All-purpose Offenses for Men's and Women's Basketball (Art & by Harry L.Mike Harkins, Jerry Krause

By Harry L.Mike Harkins, Jerry Krause

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Additional resources for All-purpose Offenses for Men's and Women's Basketball (Art & Science of Coaching)

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Diagram 1-19 Post Pullout II. The Flash Variation (1) again passes to (4) and screens away for (5), who cuts to the area that was cleared by (2). See Diagram 1-20. This time, however, (1) does not make a replacement cut to point. Instead, the player (1) continues on for (2)'s defender and nails X2 with a definite screen. (2) uses (1)'s screen to flash to the point and receive the ball from (4), for an unmolested jump shot. This shot can be a three pointer if desired. See Diagram 1-21. Page 18 Diagram 1-20 Diagram 1-21 Post Pullout Loop If (1) is not open, the motion is repeated.

3) uses (1) and (5) to cut to the ballside post area. (4) uses (5), (1), and (3) to cut to the point. (1) is the first cutter, (3) the second cutter, and (4) is third. If (3) is not open, (2) passes to (4) at the point. (5) screens down for (1)'s cut to the wing and then pops to the offside high post area, as (4) passes to (1). See Diagram 33. Page 42 Diagram 3-2 Offside Stack Shuffle Diagram 3-3 Reset (4) cuts down the lane and the pattern is repeated. See Diagrams 3-4 and 3-5. Diagram 3-4 Offside Stack Shuffle Diagram 3-5 Reset The Post Comeback Variation It soon becomes obvious that there are no scoring options for (5).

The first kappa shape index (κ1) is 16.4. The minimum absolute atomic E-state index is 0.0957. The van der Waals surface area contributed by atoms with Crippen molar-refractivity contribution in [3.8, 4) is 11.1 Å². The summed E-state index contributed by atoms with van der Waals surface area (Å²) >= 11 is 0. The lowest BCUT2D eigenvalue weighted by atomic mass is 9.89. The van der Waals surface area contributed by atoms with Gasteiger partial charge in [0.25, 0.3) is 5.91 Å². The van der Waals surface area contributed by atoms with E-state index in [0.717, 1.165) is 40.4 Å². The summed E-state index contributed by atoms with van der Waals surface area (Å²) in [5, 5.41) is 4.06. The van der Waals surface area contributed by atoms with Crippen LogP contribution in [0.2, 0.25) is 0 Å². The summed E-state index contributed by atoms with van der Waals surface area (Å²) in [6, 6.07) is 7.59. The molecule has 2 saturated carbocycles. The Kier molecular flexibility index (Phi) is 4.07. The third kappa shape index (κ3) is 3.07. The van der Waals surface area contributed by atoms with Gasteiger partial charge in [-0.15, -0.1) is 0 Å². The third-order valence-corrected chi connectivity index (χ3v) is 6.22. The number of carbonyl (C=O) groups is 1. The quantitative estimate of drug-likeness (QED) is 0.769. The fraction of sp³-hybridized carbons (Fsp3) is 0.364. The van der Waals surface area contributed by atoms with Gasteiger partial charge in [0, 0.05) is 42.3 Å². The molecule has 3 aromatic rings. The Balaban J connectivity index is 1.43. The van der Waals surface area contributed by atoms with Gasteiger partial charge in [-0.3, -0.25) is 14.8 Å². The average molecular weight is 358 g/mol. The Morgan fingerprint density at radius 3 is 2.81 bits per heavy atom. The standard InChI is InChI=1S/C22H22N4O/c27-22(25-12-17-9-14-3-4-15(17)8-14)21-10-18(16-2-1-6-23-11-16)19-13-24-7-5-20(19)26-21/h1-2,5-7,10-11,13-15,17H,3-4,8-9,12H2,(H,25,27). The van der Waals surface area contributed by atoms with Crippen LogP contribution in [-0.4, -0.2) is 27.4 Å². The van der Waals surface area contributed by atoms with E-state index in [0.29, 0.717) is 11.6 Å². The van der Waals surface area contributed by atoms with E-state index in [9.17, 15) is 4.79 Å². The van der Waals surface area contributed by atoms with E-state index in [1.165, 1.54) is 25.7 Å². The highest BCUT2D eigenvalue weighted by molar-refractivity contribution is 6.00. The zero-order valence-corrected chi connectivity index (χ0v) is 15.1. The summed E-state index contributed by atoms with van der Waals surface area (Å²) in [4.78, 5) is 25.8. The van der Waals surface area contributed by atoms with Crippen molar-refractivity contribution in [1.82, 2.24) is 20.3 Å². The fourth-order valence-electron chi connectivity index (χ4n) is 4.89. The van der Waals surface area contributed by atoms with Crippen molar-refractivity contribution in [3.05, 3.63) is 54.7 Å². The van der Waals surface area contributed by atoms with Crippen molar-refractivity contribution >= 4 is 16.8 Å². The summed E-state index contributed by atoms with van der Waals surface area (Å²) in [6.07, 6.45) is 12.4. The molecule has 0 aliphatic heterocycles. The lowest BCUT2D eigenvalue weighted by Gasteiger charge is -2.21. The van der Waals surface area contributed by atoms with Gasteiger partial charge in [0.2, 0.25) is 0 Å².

As soon as (2) clears the lane, (3) cuts and the basic pattern is run. Again, it helps if (1) does not pick up the dribble, at least until (3) cuts. See Diagram 3-26. Diagram 3-25 Weakside Screen and Roll Diagram 3-26 Offside Stack Shuffle Page 48 A Two-Player Front Pattern Set If a team wants to run this offense but lacks a strong point guard, they may initiate the basic pattern from a two-player front. Diagram 3-27 shows (1) pass to (3) and cross in front of (2) to screen for the offside forward (4).

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